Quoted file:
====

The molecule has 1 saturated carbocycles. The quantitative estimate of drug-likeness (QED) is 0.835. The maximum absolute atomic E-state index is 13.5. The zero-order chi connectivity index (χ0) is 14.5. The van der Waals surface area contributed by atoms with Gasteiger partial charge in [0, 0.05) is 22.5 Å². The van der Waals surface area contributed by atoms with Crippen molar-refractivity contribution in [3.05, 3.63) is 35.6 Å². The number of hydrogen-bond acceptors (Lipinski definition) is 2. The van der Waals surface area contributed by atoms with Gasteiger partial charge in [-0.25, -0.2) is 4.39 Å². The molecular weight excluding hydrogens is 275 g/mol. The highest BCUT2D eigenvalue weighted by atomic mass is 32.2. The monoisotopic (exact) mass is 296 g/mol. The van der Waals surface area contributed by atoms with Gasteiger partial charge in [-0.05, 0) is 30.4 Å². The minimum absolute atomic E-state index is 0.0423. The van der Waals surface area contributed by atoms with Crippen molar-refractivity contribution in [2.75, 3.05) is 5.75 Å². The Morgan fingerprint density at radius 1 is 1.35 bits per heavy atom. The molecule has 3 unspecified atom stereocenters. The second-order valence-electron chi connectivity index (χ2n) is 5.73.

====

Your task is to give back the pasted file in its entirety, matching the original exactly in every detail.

The molecule has 1 saturated carbocycles. The quantitative estimate of drug-likeness (QED) is 0.835. The maximum absolute atomic E-state index is 13.5. The zero-order chi connectivity index (χ0) is 14.5. The van der Waals surface area contributed by atoms with Gasteiger partial charge in [0, 0.05) is 22.5 Å². The van der Waals surface area contributed by atoms with Crippen molar-refractivity contribution in [3.05, 3.63) is 35.6 Å². The number of hydrogen-bond acceptors (Lipinski definition) is 2. The van der Waals surface area contributed by atoms with Gasteiger partial charge in [-0.25, -0.2) is 4.39 Å². The molecular weight excluding hydrogens is 275 g/mol. The highest BCUT2D eigenvalue weighted by atomic mass is 32.2. The monoisotopic (exact) mass is 296 g/mol. The van der Waals surface area contributed by atoms with Gasteiger partial charge in [-0.05, 0) is 30.4 Å². The minimum absolute atomic E-state index is 0.0423. The van der Waals surface area contributed by atoms with Crippen molar-refractivity contribution in [2.75, 3.05) is 5.75 Å². The Morgan fingerprint density at radius 1 is 1.35 bits per heavy atom. The molecule has 3 unspecified atom stereocenters. The second-order valence-electron chi connectivity index (χ2n) is 5.73.